In this study, the use of automated analysis software significantly reduced the time required to obtain LVEF, LVEDV, LVESV, and LAV. This outcome is important: in a clinical laboratory in which 40 echocardiographic studies are interpreted per day, if on average it requires 140 s to measure these data from one 2DE study, then in 1 day, >90 min are spent performing these measurements. With the use of this automated program, this time is decreased to 10 min per day with the added benefit of enhanced accuracy and reproducibility. Ultimately, with future advances, which will allow acquisition of larger 3DE pyramidal data with higher volume rates, this software would aim to simultaneously quantify both the LA and right atrial and ventricular chambers.
First, only patients in sinus rhythm were studied. These results cannot be extrapolated to patients with irregular rhythms. Second, automated detection of LVES depends on 3D volume rate. For patients with dilated cardiomyopathy, to fit the entire left ventricle into a single pyramidal volume, a large sector is needed, which reduces the 3D volume rate. This limitation can now be overcome with the development of improved acquisition algorithms that allow faster sampling with large acquisition sectors; this option was not available during the present study. Third, although the initial analysis was automated, upon visual inspection, a number of patients required regional adjustment of the generated endocardial contours. Although this method did not greatly change the volumes, it affects the largely automated nature of the program. Fourth, patients were excluded if there was poor endocardial visualization. Thus, the accuracy of the algorithm in subjects with poor image quality cannot be determined. Also, the use of echocardiographic contrast agents with this algorithm was not tested.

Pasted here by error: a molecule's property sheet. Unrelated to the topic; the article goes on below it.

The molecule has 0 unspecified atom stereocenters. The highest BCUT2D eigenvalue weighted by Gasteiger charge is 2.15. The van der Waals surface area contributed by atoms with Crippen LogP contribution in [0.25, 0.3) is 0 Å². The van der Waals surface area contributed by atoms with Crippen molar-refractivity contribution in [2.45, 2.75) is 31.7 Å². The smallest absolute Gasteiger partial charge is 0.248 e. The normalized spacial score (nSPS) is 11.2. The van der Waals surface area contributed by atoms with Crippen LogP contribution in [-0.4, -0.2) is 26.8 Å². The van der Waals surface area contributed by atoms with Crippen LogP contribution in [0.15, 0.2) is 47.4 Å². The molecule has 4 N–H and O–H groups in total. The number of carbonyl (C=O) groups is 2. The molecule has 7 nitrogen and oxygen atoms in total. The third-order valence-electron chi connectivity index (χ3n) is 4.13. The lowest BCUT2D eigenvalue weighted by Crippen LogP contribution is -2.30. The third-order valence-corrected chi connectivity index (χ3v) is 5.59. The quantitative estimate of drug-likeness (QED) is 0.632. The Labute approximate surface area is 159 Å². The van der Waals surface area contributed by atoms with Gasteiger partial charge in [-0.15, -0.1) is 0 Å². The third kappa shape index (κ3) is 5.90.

Lastly, although these findings were smaller than biases reported in the published data (8–10), the unadjusted program still underestimated LA and LV volumes compared with CMR. However, this bias was significantly reduced with the use of contour adjustment. Thus, although this program is extremely promising, limitations remain with respect to its use without contour adjustment. This aspect of the program is expected to improve with continued development of the algorithm.
This study is the first to demonstrate that automated software which simultaneously measures LA and LV volumes and LVEF from 3DE data with and without manual input is highly feasible, reproducible, and rapid. Because one of the core functions of the echocardiographic laboratory is to assess LV and LA volumes, this program is the logical next step required to integrate 3DE measurements into clinical practice.
COMPETENCY IN PATIENT CARE AND PROCEDURAL SKILLS: Societal guidelines recommend measurement of LA volumes, LV volumes, and LVEF by using 3D TTE. The use of this automated program to acquire these parameters is not only feasible in clinical practice but improves accuracy and reproducibility while saving time.
TRANSLATIONAL OUTLOOK: Studies on the automation of the 3DE measurements have only been validated in single-center studies. Large multicenter studies with a variety of readers are required to test the true robustness of these automated algorithms.
The authors thank Drs. Nicole Bhave, Olusegun Oyenuga, and Aldo Prado for their help in analyzing data. They also thank Lyubomir Zagorchev, Scott Settlemier, Rob Schneider, Juergen Weese, Irina Waechter-Stehle, and Michael Cardinale for their roles in software development.
Dr. Tsang was funded by a Canadian Institutes of Health Research Fellowship. Dr. Salgo was supported in part by a National Institutes of Health grant (1R01HL110997-01A1). Dr. Lang received a research grant from Philips Healthcare. Dr. Salgo and Mr. Prater are employees of Philips Healthcare. Dr. Patel has received research support from Philips, Astellas, and the American Society of Echocardiography. All other authors have reported that they have no relationships relevant to the contents of this paper to disclose.
- Abbreviations and Acronyms
- 3-dimensional echocardiography
- cardiac magnetic resonance
- computed tomography
- left atrium
- left atrial volume
- left ventricle
- left ventricular end-diastolic volume
- left ventricular ejection fraction
- left ventricular end-systole
- left ventricular end-systolic volume
- transthoracic echocardiography
- Received November 3, 2015.
- Revision received December 17, 2015.
- Accepted December 17, 2015.
- 2016 American College of Cardiology Foundation
- Mor-Avi V.,
- Jenkins C.,
- Kuhl H.P.,
- et al.
- Sugeng L.,
- Mor-Avi V.,
- Weinert L.,
- et al.
- Mor-Avi V.,
- Yodwut C.,
- Jenkins C.,
- et al.
- Chang S.A.,
- Lee S.C.,
- Kim E.Y.,
- et al.
- Thavendiranathan P.,
- Liu S.,
- Verhaert D.,
- et al.
- Macron L.,
- Lim P.,
- Bensaid A.,
- et al.
- Thavendiranathan P.,
- Grant A.D.,
- Negishi T.,
- Plana J.C.,
- Popovic Z.B.,
- Marwick T.H.